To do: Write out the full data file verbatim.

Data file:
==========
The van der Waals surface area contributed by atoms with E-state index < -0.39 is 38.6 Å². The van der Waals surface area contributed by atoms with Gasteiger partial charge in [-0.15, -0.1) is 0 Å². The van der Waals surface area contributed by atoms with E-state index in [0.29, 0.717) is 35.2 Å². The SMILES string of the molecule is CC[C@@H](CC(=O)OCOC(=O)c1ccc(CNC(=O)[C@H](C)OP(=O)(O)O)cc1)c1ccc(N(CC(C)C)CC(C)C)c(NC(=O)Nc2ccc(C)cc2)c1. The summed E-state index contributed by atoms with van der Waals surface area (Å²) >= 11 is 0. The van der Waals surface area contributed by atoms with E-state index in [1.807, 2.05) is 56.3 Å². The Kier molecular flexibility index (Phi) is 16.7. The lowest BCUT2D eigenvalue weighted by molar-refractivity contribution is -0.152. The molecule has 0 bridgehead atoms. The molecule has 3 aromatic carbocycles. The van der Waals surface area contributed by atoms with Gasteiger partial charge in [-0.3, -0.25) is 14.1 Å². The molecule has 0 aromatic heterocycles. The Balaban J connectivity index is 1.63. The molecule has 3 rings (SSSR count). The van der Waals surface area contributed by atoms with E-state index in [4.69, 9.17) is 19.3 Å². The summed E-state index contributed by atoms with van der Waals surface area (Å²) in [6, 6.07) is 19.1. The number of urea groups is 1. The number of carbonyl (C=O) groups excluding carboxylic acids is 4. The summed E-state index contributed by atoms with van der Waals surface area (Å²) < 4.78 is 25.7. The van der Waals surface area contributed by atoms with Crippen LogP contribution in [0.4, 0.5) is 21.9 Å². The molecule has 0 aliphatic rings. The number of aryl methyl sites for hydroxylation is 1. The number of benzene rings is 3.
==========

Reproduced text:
The van der Waals surface area contributed by atoms with E-state index < -0.39 is 38.6 Å². The van der Waals surface area contributed by atoms with Gasteiger partial charge in [-0.15, -0.1) is 0 Å². The van der Waals surface area contributed by atoms with E-state index in [0.29, 0.717) is 35.2 Å². The SMILES string of the molecule is CC[C@@H](CC(=O)OCOC(=O)c1ccc(CNC(=O)[C@H](C)OP(=O)(O)O)cc1)c1ccc(N(CC(C)C)CC(C)C)c(NC(=O)Nc2ccc(C)cc2)c1. The summed E-state index contributed by atoms with van der Waals surface area (Å²) >= 11 is 0. The van der Waals surface area contributed by atoms with E-state index in [1.807, 2.05) is 56.3 Å². The Kier molecular flexibility index (Phi) is 16.7. The lowest BCUT2D eigenvalue weighted by molar-refractivity contribution is -0.152. The molecule has 0 bridgehead atoms. The molecule has 3 aromatic carbocycles. The van der Waals surface area contributed by atoms with Gasteiger partial charge in [-0.3, -0.25) is 14.1 Å². The molecule has 0 aromatic heterocycles. The Balaban J connectivity index is 1.63. The molecule has 3 rings (SSSR count). The van der Waals surface area contributed by atoms with E-state index in [4.69, 9.17) is 19.3 Å². The summed E-state index contributed by atoms with van der Waals surface area (Å²) in [6, 6.07) is 19.1. The number of urea groups is 1. The number of carbonyl (C=O) groups excluding carboxylic acids is 4. The summed E-state index contributed by atoms with van der Waals surface area (Å²) < 4.78 is 25.7. The van der Waals surface area contributed by atoms with Crippen LogP contribution in [0.4, 0.5) is 21.9 Å². The molecule has 0 aliphatic rings. The number of aryl methyl sites for hydroxylation is 1. The number of benzene rings is 3.